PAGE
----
One of the top questions asked about church liability has to do with dealing with known registered sex offenders who attend church. What steps should a church take to protect its members from potential harm and itself from a potential lawsuit?
First, let it be understood that a church has not been held liable for unknowingly allowing a registered sex offender to attend services. This information relates to known registered sex offenders only. Furthermore, there is no need to perform background checks on everyone in the church. The church’s legal duty to proactively check backgrounds arises when someone is set apart in an official capacity as with employee’s or board members, or those who work with minors in some way, as a volunteer, teacher, transportation provider, etc., or those who have keys to the church.
When it becomes known to the pastoral staff that a registered sex offender is attending, the church can choose one of the following three responses:
- Do nothing. Unfortunately, this is often the approach taken by many churches. This response is not recommended due to its associated legal risks, which include the following: risk that the offender may molest a minor, liability to the church if the person will be working with minors, punitive damages for reckless or gross negligence, liability for board members who failed to implement appropriate safeguards, negative media publicity, and the risk of a potentially uninsured claim (intentional or criminal misconduct is not an insurable risk). Bottom line: in choosing to do nothing, you carry a high risk of harm to minors and of being sued for negligence.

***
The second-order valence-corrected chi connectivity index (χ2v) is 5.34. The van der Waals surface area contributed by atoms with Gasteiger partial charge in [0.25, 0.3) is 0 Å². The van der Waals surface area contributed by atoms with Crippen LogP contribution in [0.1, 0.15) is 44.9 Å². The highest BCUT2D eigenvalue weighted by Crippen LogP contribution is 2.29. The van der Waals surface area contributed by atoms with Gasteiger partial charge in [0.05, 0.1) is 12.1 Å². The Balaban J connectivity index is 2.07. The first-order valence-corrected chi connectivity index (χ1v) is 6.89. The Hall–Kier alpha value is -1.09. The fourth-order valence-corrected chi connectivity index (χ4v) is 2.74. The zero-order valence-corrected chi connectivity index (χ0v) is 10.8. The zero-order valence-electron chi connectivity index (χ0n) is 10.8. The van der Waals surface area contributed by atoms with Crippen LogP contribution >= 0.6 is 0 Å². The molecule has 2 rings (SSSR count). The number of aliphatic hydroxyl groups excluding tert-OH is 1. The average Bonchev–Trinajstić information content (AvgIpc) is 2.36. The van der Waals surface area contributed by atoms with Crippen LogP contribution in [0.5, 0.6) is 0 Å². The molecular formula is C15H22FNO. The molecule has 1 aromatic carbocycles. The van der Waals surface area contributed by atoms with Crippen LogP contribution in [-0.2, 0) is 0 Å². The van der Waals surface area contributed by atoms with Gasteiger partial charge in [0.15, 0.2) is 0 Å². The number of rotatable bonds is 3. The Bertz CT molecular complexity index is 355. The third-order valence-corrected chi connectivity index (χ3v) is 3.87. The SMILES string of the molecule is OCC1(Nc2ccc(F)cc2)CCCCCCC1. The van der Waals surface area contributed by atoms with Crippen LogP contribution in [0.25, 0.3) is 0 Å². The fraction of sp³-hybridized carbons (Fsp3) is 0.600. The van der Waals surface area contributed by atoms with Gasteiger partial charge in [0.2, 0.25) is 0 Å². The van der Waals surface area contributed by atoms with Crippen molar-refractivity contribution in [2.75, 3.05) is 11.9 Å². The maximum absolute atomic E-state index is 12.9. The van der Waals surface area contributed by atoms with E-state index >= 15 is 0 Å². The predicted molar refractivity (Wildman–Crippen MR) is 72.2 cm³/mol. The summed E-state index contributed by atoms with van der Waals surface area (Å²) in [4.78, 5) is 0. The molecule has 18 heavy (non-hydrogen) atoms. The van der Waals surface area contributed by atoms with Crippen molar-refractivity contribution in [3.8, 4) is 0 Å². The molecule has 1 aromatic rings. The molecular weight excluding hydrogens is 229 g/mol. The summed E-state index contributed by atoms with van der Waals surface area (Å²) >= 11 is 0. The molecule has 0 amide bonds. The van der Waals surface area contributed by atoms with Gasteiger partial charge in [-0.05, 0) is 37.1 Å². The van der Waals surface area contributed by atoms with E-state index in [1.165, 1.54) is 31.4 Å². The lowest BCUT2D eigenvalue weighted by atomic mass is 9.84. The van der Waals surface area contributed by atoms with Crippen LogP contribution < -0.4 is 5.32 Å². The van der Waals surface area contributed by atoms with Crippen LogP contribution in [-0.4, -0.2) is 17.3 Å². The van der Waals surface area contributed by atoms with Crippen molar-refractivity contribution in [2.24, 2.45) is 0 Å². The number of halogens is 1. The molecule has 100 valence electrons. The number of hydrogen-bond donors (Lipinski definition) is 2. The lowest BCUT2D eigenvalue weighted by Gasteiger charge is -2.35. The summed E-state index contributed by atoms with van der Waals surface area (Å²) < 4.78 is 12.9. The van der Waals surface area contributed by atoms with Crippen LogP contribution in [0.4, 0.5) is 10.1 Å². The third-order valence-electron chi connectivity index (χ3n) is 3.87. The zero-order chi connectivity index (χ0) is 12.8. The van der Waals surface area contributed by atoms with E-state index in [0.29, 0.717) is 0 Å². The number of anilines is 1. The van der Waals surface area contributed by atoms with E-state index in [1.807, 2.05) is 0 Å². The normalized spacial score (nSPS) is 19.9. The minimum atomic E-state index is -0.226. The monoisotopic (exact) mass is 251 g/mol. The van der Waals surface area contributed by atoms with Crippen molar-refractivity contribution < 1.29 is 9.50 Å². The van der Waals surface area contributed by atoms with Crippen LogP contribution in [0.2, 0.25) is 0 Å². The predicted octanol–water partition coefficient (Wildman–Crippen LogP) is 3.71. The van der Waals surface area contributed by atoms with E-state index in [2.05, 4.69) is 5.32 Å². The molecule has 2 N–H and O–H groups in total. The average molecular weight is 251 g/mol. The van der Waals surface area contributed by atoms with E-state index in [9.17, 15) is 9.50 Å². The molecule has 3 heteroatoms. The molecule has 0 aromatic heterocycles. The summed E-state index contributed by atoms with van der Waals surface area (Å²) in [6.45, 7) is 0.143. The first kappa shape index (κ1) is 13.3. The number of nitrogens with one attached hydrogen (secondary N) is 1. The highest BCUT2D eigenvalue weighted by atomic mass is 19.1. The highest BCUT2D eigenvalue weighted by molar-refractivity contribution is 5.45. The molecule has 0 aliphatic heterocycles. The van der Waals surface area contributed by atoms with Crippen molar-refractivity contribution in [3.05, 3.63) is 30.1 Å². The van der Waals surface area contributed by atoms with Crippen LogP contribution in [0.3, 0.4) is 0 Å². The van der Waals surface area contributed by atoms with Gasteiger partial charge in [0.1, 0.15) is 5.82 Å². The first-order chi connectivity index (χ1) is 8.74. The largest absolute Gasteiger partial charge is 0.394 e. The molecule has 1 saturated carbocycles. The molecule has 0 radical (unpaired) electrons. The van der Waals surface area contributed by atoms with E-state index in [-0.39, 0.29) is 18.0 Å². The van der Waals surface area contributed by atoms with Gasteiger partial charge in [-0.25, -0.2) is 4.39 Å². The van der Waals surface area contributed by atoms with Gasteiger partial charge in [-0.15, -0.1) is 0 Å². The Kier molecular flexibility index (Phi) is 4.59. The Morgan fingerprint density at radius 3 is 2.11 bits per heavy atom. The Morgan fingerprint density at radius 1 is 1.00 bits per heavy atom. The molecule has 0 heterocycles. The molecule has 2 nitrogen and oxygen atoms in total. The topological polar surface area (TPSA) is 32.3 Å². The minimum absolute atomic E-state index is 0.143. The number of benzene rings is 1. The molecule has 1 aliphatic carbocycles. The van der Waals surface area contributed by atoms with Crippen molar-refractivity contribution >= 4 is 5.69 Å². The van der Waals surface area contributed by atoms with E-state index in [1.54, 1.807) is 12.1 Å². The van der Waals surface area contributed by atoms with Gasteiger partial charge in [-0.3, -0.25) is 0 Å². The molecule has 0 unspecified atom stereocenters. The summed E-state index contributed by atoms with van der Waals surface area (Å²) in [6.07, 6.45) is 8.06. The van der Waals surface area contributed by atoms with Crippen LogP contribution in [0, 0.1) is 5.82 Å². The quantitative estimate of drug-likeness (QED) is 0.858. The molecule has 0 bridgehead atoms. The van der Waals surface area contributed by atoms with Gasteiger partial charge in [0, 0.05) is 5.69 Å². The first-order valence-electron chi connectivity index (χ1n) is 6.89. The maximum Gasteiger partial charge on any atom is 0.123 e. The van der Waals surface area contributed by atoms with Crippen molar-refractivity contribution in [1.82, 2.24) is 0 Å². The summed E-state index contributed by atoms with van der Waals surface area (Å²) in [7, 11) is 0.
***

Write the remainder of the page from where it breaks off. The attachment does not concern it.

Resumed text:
- Total exclusion of all registered sex offenders from the church. Although it may appear harsh and unforgiving, this is a valid option that depends on the severity of the person’s crimes. There are different segregations of the crimes for which a person can be placed on a state's sexual offender registry:
- Tier 1. These are the least severe sex crimes. The person is on the registry for 15 years.